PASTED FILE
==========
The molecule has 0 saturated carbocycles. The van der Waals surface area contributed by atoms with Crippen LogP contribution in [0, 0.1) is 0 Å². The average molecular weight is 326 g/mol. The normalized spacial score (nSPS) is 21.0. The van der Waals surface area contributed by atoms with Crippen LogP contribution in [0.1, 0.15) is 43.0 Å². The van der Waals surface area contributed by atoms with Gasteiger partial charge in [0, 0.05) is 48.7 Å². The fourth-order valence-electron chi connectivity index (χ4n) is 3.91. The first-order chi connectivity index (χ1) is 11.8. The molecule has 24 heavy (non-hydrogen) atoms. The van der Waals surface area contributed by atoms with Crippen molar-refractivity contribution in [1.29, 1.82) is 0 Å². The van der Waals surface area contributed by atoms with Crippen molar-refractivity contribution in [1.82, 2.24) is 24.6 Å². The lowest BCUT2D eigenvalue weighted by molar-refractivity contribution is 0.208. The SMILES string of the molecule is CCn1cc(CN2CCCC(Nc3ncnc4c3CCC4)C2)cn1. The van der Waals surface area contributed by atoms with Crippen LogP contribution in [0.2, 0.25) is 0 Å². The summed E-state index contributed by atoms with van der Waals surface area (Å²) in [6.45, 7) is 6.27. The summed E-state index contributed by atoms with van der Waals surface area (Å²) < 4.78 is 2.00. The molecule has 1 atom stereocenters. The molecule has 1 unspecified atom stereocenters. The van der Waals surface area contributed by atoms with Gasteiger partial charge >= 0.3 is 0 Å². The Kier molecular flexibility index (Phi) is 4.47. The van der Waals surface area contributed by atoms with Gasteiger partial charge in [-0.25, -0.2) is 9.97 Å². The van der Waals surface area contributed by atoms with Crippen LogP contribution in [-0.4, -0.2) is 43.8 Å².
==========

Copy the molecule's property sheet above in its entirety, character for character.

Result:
The molecule has 0 saturated carbocycles. The van der Waals surface area contributed by atoms with Crippen LogP contribution in [0, 0.1) is 0 Å². The average molecular weight is 326 g/mol. The normalized spacial score (nSPS) is 21.0. The van der Waals surface area contributed by atoms with Crippen LogP contribution in [0.1, 0.15) is 43.0 Å². The van der Waals surface area contributed by atoms with Gasteiger partial charge in [0, 0.05) is 48.7 Å². The fourth-order valence-electron chi connectivity index (χ4n) is 3.91. The first-order chi connectivity index (χ1) is 11.8. The molecule has 24 heavy (non-hydrogen) atoms. The van der Waals surface area contributed by atoms with Crippen molar-refractivity contribution in [1.29, 1.82) is 0 Å². The van der Waals surface area contributed by atoms with Crippen molar-refractivity contribution in [1.82, 2.24) is 24.6 Å². The lowest BCUT2D eigenvalue weighted by molar-refractivity contribution is 0.208. The SMILES string of the molecule is CCn1cc(CN2CCCC(Nc3ncnc4c3CCC4)C2)cn1. The van der Waals surface area contributed by atoms with Crippen LogP contribution in [0.2, 0.25) is 0 Å². The summed E-state index contributed by atoms with van der Waals surface area (Å²) in [6.45, 7) is 6.27. The summed E-state index contributed by atoms with van der Waals surface area (Å²) < 4.78 is 2.00. The molecule has 1 atom stereocenters. The molecule has 1 unspecified atom stereocenters. The van der Waals surface area contributed by atoms with Gasteiger partial charge >= 0.3 is 0 Å². The Kier molecular flexibility index (Phi) is 4.47. The van der Waals surface area contributed by atoms with Gasteiger partial charge in [-0.25, -0.2) is 9.97 Å². The van der Waals surface area contributed by atoms with Crippen LogP contribution in [-0.4, -0.2) is 43.8 Å².